After receiving federal approval back in March, powdered alcohol has already been banned in Louisiana, South Carolina, and Vermont, while similar legislation is also being considered in Michigan and New York. A recent survey conducted by the University of Michigan C.S. Mott Children’s Hospital has revealed that 60 percent of adults in the United States agree that powdered alcohol should be banned.

“The product's makers tout powdered alcohol as improving convenience for people who enjoy the outdoors and others who want to travel light with alcoholic beverages,” Dr. Matthew M. Davis, director of the National Poll on Children's Health and professor of pediatrics and internal medicine in the Child Health Evaluation and Research Unit at the UM Medical School, said in a statement.

When the C.S. Mott Children's Hospital National Poll on Children's Health was conducted in May 2015 around a third of respondents did not know what powdered alcohol was. Davis and his colleagues issued pro and con information concerning “Palcohol” prior to issuing the survey. Adults were generally concerned with the impact powdered alcohol can have on people under the age of 21. Over 80 percent of respondents were worried the product would increase substance abuse among minors due to how easy it will be to obtain.

“Given that several states are considering legislation about powdered alcohol, our poll looked at what the public thinks about this new product,” Davis explained. “The majority of adults agree that powdered alcohol may spell trouble for young people. Concerns of the public are important to understand as lawmakers across the country consider legislation to restrict or ban the use of powdered alcohol in their states.”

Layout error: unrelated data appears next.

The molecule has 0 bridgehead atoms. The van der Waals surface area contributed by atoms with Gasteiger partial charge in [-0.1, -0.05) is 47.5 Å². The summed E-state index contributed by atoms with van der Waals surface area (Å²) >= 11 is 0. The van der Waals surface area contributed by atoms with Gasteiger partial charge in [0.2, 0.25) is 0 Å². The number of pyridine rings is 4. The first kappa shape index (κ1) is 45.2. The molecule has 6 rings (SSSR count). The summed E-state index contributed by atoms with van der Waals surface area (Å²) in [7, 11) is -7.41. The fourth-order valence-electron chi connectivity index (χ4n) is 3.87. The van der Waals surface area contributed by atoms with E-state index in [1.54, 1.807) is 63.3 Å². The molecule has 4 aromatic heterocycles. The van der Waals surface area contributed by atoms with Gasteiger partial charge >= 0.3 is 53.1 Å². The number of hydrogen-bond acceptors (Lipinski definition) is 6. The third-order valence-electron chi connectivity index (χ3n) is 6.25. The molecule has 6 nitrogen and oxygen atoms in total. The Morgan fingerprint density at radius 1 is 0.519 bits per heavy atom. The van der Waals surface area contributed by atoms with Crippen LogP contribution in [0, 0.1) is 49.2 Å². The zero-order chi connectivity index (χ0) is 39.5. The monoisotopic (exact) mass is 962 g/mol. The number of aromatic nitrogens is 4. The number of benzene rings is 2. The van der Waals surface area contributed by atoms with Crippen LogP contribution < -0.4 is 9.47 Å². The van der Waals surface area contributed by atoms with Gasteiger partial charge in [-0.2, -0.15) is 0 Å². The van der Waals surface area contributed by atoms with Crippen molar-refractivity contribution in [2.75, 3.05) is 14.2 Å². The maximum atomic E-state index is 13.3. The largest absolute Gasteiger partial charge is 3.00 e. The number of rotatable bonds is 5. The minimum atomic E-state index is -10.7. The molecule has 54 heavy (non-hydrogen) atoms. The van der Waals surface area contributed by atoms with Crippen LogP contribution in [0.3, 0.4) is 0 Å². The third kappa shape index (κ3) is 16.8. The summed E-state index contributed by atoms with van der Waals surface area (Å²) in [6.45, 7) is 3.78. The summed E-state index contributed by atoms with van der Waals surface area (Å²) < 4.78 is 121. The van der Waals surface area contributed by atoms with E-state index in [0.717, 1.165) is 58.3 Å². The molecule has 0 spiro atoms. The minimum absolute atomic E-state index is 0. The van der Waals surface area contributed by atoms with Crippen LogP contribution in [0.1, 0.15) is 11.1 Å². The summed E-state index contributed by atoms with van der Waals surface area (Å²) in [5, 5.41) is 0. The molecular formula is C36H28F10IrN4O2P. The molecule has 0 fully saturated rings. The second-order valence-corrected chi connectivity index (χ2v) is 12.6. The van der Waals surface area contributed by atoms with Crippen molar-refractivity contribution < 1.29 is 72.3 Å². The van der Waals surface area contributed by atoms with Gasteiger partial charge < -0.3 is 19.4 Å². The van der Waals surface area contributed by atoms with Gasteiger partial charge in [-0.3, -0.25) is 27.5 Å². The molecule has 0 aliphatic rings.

Results from the survey also revealed that while 60 percent of adults favor a ban on powdered alcohol, another 84 percent support prohibiting online sales and 85 percent agree that “Palcohol” marketing should be restricted from social media sites where it’s easier to reach young people. Although the Alcohol and Tobacco Tax and Trade Bureau approved powdered alcohol on a federal level, states had the option to ban its sales within their orders, an option that many states have already decided on.

“In the U.S., parents, communities, and health care providers already face serious challenges with underage alcohol abuse and its harmful effects on children's health,” Davis added. “This poll indicates common concern among our communities over potential abuse and misuse of powdered alcohol as well as the product's potential to exacerbate the problem of underage drinking.”

In spite of the controversy surrounding powdered alcohol, Palcohol’s owner, Lipsmark LLC, is currently getting its production facility functional and expects the product to be available by the end of this summer. This new alcohol-on-the-go product will be packaged in convenient travel-sized packets that create an instant cocktail when combined with 6 ounces of liquid. It will be available in distilled spirit flavors, like vodka and tequila, as well as mixed drink flavors, like Powderita and Cosmopolitan.